Finally, a historical romance not set on the prairie. It’s
1880, New York City, but it’s still the aristocratic side of town – Park Avenue,
balls, dinners, carriages, the El, and shopping. Glasses and padding under her
corset help Eliza Sumner hide in plain sight. She’s come across the ocean from
her home in England when her late father’s fortune is stolen and no one, not
even her fiancé in London, will help her get it back.
Eliza can’t pass as a peon for long, however, when she lands
a job as a governess. Agatha, the eldest sister of her current charges, forces
her to come clean, and the two of them embark on an adventure to recover Eliza’s
inheritance and for Agatha, write an articles for the newspaper. They encounter
the Beckett brothers along the way who have their own troubles with a man
associated with Eliza’s thief, a charmingly chauvinistic investigator, and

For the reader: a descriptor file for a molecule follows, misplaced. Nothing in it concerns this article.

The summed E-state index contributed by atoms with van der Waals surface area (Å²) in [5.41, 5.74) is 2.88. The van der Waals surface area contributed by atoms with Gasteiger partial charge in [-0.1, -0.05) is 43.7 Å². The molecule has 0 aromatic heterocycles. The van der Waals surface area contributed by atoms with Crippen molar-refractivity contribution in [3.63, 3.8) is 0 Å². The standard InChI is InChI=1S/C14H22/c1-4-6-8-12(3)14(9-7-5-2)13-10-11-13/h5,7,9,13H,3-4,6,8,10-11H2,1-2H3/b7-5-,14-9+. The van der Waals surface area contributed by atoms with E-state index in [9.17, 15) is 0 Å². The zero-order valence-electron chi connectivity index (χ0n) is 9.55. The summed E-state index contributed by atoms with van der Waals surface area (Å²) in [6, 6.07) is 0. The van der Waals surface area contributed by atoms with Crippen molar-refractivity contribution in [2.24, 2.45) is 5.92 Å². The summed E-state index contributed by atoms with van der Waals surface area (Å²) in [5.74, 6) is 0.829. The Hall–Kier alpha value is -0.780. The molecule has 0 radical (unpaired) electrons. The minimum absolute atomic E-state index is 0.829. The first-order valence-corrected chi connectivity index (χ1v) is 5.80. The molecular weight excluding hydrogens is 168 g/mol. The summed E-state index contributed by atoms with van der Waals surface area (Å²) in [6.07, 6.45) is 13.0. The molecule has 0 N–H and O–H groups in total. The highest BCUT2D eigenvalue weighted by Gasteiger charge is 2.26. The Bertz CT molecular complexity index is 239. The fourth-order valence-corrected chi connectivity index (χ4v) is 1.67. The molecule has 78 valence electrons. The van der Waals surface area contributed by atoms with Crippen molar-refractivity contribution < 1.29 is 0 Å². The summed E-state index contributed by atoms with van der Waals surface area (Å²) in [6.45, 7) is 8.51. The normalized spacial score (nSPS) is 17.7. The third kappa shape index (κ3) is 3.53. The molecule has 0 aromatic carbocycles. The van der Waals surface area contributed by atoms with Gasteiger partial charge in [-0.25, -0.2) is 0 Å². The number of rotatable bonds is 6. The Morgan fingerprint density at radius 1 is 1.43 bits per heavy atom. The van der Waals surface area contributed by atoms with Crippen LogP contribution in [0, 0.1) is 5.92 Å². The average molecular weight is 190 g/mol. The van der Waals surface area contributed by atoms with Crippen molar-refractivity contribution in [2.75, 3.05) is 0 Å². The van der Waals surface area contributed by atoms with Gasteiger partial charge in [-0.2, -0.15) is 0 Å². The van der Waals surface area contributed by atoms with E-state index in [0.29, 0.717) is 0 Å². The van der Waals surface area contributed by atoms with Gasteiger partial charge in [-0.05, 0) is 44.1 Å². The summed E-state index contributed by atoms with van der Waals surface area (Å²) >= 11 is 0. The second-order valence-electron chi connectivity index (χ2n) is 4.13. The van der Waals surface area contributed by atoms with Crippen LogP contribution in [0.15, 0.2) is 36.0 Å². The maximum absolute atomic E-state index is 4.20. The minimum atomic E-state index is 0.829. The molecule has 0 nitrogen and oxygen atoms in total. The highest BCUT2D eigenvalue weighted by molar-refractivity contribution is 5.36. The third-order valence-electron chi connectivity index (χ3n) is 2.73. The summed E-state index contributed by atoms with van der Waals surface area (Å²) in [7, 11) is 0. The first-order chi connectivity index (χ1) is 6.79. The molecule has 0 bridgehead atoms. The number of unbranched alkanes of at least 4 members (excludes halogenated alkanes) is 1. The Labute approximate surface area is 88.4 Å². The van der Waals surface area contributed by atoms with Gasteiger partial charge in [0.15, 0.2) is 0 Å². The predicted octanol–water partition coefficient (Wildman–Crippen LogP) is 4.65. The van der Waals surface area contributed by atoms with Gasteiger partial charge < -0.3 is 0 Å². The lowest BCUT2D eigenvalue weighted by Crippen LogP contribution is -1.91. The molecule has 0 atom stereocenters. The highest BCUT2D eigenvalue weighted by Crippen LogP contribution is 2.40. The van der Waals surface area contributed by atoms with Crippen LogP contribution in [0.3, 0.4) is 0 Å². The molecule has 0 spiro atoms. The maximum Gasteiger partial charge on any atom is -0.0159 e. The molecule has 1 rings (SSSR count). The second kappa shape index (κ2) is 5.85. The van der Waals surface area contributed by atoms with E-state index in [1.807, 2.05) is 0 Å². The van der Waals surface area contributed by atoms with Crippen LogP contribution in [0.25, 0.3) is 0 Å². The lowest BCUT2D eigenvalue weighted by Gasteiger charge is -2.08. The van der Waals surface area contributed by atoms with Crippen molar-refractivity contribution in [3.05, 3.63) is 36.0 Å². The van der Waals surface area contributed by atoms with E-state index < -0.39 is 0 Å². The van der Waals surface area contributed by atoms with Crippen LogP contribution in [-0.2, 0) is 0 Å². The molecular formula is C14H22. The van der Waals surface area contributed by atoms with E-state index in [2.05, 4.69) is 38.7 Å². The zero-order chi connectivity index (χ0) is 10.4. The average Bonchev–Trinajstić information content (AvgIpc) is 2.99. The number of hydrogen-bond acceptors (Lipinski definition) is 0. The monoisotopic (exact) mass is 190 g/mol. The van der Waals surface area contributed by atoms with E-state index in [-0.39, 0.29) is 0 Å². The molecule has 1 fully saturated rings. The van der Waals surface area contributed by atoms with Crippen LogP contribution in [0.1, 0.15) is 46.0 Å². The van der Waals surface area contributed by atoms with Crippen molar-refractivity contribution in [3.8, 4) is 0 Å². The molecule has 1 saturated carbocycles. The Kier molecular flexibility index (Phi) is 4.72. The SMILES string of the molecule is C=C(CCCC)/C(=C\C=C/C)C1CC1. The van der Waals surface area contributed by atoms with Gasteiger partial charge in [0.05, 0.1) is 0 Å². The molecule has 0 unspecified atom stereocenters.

Hamilton Beckett’s scheming mother who may be the most dangerous of all.
Precocious children, women’s rights, trousers, jail—they’re
all here in this marvelous romp of a story to regain not only a woman’s stolen
fortune, but lost faith in the goodness of people and God.
Turano’s debut is a fast-paced adventure from beginning to
end. While predictable, the fun is in the journey, and Turano doesn’t
disappoint. From the moment Eliza puts on glasses in a disastrous dinner, loses
her skirt in a break-in attempt and goes to jail in a prostitute round-up, to
meeting the Beckett children, I enjoyed the twists and turns of the characters.
Mrs. Beckett is an absolute hoot. The others were personable, with enough
background subtly strewn about that their current actions and inactions made
sense. The story got a little out of control toward the end when surprising people
appeared, but I imagine the author was creating a set-up for future related
adventures, which I look forward to. Certainly Hamilton’s charming brother,
Zayne, with his mysterious fiancé would make a delicious tale, as well as their
suffragette sister who didn’t make an appearance but was much referred to.
Mostly historically accurate if a bit rambunctious and
occasionally over the top, emotionally satisfying, and thoroughly entertaining,
A Change in Fortune is a sweet debut